Last year, we reported on a serious vulnerability in all versions of Android, found by a security researcher Thomas Cannon. It allowed a remote attacker to download files off a user's SD card upon visiting a webpage with malicious JavaScript code embedded in it. Google's response was swift, and the fix was rolled out in the public release of Gingerbread at the end of 2010.

A new report from eWeek came out today stating that another researcher, Xuxian Jiang, this time from North Carolina State University, stepped forward with a tweak to the very same vulnerability Google reportedly patched. The new method circumvents protection put in place and allows an attacker, yet again, to access a user's SD card as well as the /system directory and directories that are open for reading in the Android sandbox. As before, an attacker has to know file and directory names in advance, but considering common naming techniques employed by many applications (including your camera), it's easy to imagine a scenario with lots of personal information getting stolen.

Note that because the /data directory is not available within the Android sandbox (try and visit this directory with a file manager like ASTRO), no application settings and sensitive logins can be stolen as a result of this vulnerability. I don't mean to belittle how serious the issue is, but I don't want to blow it out of proportion either.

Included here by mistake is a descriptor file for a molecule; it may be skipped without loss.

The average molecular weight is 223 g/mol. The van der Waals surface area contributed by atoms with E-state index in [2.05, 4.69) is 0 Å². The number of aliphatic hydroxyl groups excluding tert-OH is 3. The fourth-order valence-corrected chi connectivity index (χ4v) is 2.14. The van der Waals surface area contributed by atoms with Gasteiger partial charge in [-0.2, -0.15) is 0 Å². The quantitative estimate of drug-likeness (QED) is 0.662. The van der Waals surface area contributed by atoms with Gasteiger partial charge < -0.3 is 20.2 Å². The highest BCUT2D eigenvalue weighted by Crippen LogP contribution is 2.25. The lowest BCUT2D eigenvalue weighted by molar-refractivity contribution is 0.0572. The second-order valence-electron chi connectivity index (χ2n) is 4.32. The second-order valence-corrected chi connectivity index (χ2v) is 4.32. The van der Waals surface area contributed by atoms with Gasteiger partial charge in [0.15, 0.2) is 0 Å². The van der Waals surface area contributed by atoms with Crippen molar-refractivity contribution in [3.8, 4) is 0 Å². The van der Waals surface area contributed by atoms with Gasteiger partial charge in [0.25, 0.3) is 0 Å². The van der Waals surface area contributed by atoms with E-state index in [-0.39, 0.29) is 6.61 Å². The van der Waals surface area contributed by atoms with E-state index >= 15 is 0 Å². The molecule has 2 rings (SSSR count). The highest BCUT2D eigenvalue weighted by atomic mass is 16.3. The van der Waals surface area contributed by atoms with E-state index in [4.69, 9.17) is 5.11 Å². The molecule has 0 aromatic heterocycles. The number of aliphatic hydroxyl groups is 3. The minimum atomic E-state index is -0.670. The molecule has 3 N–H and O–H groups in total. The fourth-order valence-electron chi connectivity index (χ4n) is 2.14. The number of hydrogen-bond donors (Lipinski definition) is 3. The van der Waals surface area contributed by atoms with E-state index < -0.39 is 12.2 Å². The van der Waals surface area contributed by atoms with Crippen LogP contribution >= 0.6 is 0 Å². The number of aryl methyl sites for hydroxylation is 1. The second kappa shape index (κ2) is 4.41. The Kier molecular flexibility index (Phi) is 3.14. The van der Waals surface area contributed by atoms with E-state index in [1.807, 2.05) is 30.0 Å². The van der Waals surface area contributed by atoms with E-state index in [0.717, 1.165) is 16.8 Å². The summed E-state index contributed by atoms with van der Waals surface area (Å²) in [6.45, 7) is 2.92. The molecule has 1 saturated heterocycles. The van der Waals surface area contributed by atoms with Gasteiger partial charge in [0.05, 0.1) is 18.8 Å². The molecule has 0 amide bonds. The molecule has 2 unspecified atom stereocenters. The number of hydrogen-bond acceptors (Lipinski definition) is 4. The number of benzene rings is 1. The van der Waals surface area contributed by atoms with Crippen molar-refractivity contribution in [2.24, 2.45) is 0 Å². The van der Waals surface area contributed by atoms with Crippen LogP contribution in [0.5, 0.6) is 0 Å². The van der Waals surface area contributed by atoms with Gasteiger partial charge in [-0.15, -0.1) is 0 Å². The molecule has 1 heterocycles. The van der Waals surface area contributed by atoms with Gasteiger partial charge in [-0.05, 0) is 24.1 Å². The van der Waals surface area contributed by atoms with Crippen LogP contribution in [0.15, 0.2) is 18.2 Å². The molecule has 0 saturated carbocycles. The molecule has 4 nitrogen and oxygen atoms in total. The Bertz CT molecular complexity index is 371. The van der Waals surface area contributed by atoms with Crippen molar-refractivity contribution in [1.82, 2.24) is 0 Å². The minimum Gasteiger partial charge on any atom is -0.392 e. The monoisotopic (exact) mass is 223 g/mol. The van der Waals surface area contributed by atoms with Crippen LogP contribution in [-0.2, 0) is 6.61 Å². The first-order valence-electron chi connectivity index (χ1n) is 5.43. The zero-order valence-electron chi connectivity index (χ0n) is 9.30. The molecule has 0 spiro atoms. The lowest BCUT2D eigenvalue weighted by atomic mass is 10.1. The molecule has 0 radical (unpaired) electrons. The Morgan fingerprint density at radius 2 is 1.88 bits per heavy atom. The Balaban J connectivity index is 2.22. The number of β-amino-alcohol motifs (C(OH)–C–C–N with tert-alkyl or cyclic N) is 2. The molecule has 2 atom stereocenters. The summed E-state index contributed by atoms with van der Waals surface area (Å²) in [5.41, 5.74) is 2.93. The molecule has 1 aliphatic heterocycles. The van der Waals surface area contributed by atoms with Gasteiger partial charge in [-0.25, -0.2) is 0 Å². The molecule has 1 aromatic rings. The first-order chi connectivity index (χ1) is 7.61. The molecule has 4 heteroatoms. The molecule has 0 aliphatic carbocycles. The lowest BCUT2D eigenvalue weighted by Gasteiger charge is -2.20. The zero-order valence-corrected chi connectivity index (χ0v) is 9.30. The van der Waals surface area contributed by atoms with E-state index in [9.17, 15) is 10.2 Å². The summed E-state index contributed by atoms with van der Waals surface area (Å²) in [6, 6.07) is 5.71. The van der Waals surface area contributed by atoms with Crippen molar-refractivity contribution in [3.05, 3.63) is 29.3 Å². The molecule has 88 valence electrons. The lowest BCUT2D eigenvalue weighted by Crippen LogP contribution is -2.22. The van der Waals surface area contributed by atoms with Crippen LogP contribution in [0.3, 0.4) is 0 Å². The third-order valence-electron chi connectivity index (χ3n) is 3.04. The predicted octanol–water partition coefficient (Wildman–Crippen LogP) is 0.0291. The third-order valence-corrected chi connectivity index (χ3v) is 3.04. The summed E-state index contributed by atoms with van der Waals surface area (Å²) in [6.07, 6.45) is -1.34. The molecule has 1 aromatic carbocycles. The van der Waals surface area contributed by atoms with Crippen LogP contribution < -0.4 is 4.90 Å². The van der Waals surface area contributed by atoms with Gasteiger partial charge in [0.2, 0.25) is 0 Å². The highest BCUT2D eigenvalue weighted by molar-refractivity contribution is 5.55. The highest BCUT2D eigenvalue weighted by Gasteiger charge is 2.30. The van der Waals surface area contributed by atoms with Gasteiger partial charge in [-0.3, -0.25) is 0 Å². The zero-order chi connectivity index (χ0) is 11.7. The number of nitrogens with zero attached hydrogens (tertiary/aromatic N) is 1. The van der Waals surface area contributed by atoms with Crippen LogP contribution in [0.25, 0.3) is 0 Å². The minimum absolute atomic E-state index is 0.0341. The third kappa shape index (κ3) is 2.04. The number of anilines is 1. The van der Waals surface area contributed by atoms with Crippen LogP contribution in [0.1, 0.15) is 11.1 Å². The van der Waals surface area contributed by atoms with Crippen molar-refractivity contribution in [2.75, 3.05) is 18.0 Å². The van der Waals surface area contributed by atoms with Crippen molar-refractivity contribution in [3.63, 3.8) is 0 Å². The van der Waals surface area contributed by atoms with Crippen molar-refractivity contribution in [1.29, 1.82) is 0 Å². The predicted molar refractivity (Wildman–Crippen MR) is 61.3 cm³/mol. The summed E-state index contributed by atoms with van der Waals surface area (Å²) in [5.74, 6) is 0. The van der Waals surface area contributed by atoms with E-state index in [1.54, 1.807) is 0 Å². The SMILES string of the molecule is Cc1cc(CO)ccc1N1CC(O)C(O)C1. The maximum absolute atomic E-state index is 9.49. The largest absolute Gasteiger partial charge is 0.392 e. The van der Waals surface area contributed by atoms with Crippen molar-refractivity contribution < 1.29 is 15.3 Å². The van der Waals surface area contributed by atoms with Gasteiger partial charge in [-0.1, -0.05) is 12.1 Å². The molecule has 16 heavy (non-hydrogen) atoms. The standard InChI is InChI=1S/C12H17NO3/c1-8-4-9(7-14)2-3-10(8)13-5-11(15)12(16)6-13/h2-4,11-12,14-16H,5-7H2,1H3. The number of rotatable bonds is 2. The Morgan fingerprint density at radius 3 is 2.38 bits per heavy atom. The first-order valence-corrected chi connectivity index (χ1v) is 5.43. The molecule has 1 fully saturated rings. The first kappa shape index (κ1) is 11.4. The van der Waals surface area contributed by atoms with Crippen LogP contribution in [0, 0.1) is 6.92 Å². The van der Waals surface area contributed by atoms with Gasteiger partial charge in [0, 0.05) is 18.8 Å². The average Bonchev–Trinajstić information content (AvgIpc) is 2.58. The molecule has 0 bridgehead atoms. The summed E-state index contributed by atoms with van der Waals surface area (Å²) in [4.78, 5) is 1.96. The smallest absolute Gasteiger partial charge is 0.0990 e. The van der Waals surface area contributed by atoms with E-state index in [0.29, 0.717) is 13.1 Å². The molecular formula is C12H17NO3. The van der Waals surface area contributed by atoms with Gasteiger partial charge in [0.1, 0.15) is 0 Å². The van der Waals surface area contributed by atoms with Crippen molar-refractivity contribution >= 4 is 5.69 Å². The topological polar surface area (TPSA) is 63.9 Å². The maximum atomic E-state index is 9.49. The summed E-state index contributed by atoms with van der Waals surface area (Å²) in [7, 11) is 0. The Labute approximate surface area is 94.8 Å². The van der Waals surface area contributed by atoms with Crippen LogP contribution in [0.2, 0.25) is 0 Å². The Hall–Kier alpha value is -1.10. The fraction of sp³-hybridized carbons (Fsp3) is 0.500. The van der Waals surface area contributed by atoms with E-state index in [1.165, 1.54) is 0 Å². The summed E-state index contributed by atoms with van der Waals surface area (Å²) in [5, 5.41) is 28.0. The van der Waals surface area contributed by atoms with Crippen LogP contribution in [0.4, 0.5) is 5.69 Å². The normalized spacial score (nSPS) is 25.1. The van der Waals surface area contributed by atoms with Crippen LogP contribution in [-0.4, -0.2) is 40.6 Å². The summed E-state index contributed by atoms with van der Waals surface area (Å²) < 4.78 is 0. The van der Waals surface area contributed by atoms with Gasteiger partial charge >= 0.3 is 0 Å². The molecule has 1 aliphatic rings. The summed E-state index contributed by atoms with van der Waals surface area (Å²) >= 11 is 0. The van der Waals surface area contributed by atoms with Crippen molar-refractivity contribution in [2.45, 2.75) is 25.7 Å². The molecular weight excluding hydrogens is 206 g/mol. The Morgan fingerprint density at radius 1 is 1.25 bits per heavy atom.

"What I can say at this point is that the previous patch indeed fixes the previously reported exploit," Jiang told eWEEK. "However, there are other ways to exploit the same (or similar—depending on how you view the problem) flaw. As I pointed out earlier, the ultimate fix will require changing some essential components in the Android framework itself."

Google is reportedly aware of the new issue and is already testing a fix, which will be rolled out as an update to the next Gingerbread revision. Many Android phones are likely never going to see this fix due to ongoing complexities with releasing Android updates and will probably stay vulnerable forever.

Source: eWeek via Engadget

Image credit: AndroidSpin